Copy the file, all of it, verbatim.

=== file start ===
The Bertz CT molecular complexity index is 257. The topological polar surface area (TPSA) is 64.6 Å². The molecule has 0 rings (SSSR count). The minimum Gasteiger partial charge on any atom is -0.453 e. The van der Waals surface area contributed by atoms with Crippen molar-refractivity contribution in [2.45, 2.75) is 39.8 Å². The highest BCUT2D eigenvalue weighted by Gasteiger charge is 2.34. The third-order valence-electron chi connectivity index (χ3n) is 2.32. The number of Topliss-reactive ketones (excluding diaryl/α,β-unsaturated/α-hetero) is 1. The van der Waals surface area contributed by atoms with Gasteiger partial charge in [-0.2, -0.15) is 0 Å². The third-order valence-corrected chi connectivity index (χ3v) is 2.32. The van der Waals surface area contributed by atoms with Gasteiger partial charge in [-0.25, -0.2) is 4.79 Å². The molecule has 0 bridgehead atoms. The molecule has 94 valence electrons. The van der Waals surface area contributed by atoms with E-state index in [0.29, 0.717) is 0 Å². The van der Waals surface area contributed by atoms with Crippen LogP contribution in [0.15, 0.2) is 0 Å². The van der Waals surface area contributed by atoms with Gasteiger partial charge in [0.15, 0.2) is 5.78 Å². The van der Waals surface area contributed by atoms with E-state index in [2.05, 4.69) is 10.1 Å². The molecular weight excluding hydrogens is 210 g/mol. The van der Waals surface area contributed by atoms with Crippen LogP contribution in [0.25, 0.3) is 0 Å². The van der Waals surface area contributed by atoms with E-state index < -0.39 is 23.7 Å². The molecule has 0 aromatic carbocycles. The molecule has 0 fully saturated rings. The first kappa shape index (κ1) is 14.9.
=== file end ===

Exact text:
The Bertz CT molecular complexity index is 257. The topological polar surface area (TPSA) is 64.6 Å². The molecule has 0 rings (SSSR count). The minimum Gasteiger partial charge on any atom is -0.453 e. The van der Waals surface area contributed by atoms with Crippen molar-refractivity contribution in [2.45, 2.75) is 39.8 Å². The highest BCUT2D eigenvalue weighted by Gasteiger charge is 2.34. The third-order valence-electron chi connectivity index (χ3n) is 2.32. The number of Topliss-reactive ketones (excluding diaryl/α,β-unsaturated/α-hetero) is 1. The van der Waals surface area contributed by atoms with Gasteiger partial charge in [-0.2, -0.15) is 0 Å². The third-order valence-corrected chi connectivity index (χ3v) is 2.32. The van der Waals surface area contributed by atoms with Gasteiger partial charge in [-0.25, -0.2) is 4.79 Å². The molecule has 0 bridgehead atoms. The molecule has 94 valence electrons. The van der Waals surface area contributed by atoms with E-state index in [0.29, 0.717) is 0 Å². The van der Waals surface area contributed by atoms with Crippen LogP contribution in [0.15, 0.2) is 0 Å². The van der Waals surface area contributed by atoms with Gasteiger partial charge in [0.15, 0.2) is 5.78 Å². The van der Waals surface area contributed by atoms with E-state index in [2.05, 4.69) is 10.1 Å². The molecular weight excluding hydrogens is 210 g/mol. The van der Waals surface area contributed by atoms with Crippen LogP contribution in [0.25, 0.3) is 0 Å². The van der Waals surface area contributed by atoms with E-state index < -0.39 is 23.7 Å². The molecule has 0 aromatic carbocycles. The molecule has 0 fully saturated rings. The first kappa shape index (κ1) is 14.9.